Blogging as deliberate practice

3508542772_0c99f51901_zI’ve written here (and elsewhere) before of how I’ve come to see blogging as my daily writing practice. I write for a living, and I need to get better and more efficient at it. Just as a musician might spend time playing scales, I spend time blogging.

Whether I’m getting better is hard to say. But I am definitely getting faster. Last week, my Fortune editor sent a note on Wednesday morning asking if I’d do an on-the-news piece based on Steven Cohen’s argument that he didn’t see the email at the center of the insider trading investigation because he only read 11% of his emails. My editor wanted to know: Is that typical?

I thought it would be a fun piece. There was just one problem. I was stuck at the doctor with my toddler, who’s fairly strongly cross-eyed. We’ve spent some serious time this summer figuring out exactly how that should be treated. Those of you who’ve gone through the fun of seeing specialists with your children — and getting second opinions! — know that such visits are not exactly swift.

Anyway, this particular visit wound up being a 4.5 hour ordeal from door to door. I’d sent an email to a source from the waiting room, and set up an interview at 1 p.m. I pulled in the door from our 9 a.m. appointment at 12:45 p.m. I quickly hunted down some other stats, then did my interview at 1. I got off the phone around 1:15, cranked out a 500-word piece and filed by 1:50 p.m. It was up on the site by 2:30

It’s not my best work, but 35 minutes for a 500-word piece is fast. Years ago, I would have budgeted at least 90 minutes, if not more, to turn something from quotes and stats into a piece. I’m realizing I can definitely do multiple pieces a day if I try. Often I don’t want to try — particularly if I’ve spent 4.5 hours entertaining a toddler in a doctor’s waiting room with little more than the items in a diaper bag — but I could. That’s what blogging as practice has done.

How do you practice parts of your job?

Photo courtesy flickr user Vee-vee

11 thoughts on “Blogging as deliberate practice

  1. I am sorry to hear about your toddler. My daughter has that issue… We found a great vision therapist on the web, just 1 mile from our house. He has done wonders with her, since she was basically blind in one eye when we found out.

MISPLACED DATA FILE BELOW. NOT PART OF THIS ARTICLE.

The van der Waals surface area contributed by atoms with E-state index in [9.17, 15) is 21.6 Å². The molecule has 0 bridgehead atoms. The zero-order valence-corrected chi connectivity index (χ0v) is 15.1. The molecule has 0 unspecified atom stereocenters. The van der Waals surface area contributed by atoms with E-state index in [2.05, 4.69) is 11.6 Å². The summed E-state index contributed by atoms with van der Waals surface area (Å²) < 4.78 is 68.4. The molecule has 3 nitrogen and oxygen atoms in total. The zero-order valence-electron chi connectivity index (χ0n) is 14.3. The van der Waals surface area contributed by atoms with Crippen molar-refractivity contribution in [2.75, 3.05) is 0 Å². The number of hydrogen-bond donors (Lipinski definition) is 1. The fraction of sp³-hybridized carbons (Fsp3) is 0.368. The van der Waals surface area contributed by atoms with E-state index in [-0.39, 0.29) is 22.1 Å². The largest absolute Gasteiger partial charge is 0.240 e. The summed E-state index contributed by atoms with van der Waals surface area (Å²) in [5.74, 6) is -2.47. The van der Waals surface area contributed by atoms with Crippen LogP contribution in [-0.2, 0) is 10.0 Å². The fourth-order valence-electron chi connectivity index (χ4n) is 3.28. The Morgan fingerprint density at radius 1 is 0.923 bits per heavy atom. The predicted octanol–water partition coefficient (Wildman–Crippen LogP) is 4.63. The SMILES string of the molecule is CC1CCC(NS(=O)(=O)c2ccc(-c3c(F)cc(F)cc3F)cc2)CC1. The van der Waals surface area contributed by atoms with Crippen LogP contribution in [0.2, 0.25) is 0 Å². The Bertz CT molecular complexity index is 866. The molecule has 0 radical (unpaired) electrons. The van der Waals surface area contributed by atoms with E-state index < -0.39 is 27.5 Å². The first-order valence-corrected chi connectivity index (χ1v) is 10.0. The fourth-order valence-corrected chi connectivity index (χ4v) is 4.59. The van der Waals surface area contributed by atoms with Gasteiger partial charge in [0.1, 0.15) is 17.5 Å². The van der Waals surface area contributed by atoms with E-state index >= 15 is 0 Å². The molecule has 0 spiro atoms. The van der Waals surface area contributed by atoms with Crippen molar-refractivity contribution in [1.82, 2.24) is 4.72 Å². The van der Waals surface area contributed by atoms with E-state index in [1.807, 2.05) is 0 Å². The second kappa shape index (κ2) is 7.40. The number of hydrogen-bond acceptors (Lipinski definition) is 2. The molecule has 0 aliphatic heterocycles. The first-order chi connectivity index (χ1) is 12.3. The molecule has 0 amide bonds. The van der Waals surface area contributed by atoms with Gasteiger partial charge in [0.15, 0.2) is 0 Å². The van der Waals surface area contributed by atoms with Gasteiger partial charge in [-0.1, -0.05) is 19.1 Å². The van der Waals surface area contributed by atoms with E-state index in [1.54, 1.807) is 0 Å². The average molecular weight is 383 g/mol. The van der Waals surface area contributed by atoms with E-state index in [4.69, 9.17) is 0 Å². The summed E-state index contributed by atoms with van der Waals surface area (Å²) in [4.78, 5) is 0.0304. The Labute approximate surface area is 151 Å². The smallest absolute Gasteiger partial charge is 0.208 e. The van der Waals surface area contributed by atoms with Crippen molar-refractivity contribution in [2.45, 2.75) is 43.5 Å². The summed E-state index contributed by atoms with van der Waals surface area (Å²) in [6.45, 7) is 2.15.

2. Sorry you are dealing with this with your daughter—I hope you found a good pediatric optho and got some answers.
    I have been trying to schedule professional writing into my regular schedule for “practice” rather than the usual writing binges on deadline I’d been doing. It is helping immensely (or was, I seem to have gotten off track this summer…) with the quality and efficiency of my writing.

  3. I hope things workout with your toddler. My daughter had Strabismus and once we had surgery, thankfully, it was corrected.

    On writing, I have been struggling with starting a blog for the past 2 years+. I really want to write a blog to improve my writing, but cannot seem to come up with a topic/focus that I’m passionate enough about. I think if I found the right topic, I would make the time regularly to write. Any suggestions?

    1. @sukeina- I think you figure out what are the right topics just by writing. Your blog can be all over the place at the beginning. As you build an audience, you’ll figure out what you feel passionate about and what people respond to. I hope!

  4. As you know, we’re on that same eye-crossing path and have had some horribly long appointments too. I don’t really get it – pediatric specialists must realize that little kids are not going to be at their best after 1+ hours, right?! Sigh. Anyway, hope you find the right one – we’re on our 3rd eye doctor.

    I’ve definitely found that work has made my personal email correspondence more efficient (excluding the ones that really are just for reaching out to friends and asynchronously chatting). I’m much quicker with doing business over email, like our communications with our remodeling contractors. They actually mentioned it at our last meeting 🙂

    1. @ARC – I don’t get it either. I was excited about this second opinion place because they gave me an appointment right away. But then we had to wait forever in the office. I would have been willing to wait a few weeks for an appointment if it would have cut our wait time in half.

  5. Thanks for sharing this success story, Laura! I recently wrote a post about why I blog, mostly because I needed to remind myself. One of the primary reasons I blog is to improve my writing. I am still frustrated with the amount of time I allow one blog post to take, but I am encouraged by your story.

    1. @Jacey- thanks for your comment. Know that I know blogging is practice and is helping me improve, I feel much better about the time I put into it. It’s like practicing the piano for an hour a day… if I’d ever done that 🙂

  6. Enjoyed your Freelance Writers Den call today! I think this tip—practice—was my favorite. I often procrastinate about blogging because I wonder if anyone will read it or “who cares” what I have to say about random things. But it really doesn’t matter. As long as I treat my blog as I would any professionally-written story, I’ll feel good about it. Still figuring out my style and that is ok! Thanks for this tip.

    1. @Davina – thanks for dialing into the call! I probably don’t spend as much time revising blog posts as I would a paid story, but I definitely try to write so that if someone read it they wouldn’t think “do not hire this woman.” Here’s to happy blogging!

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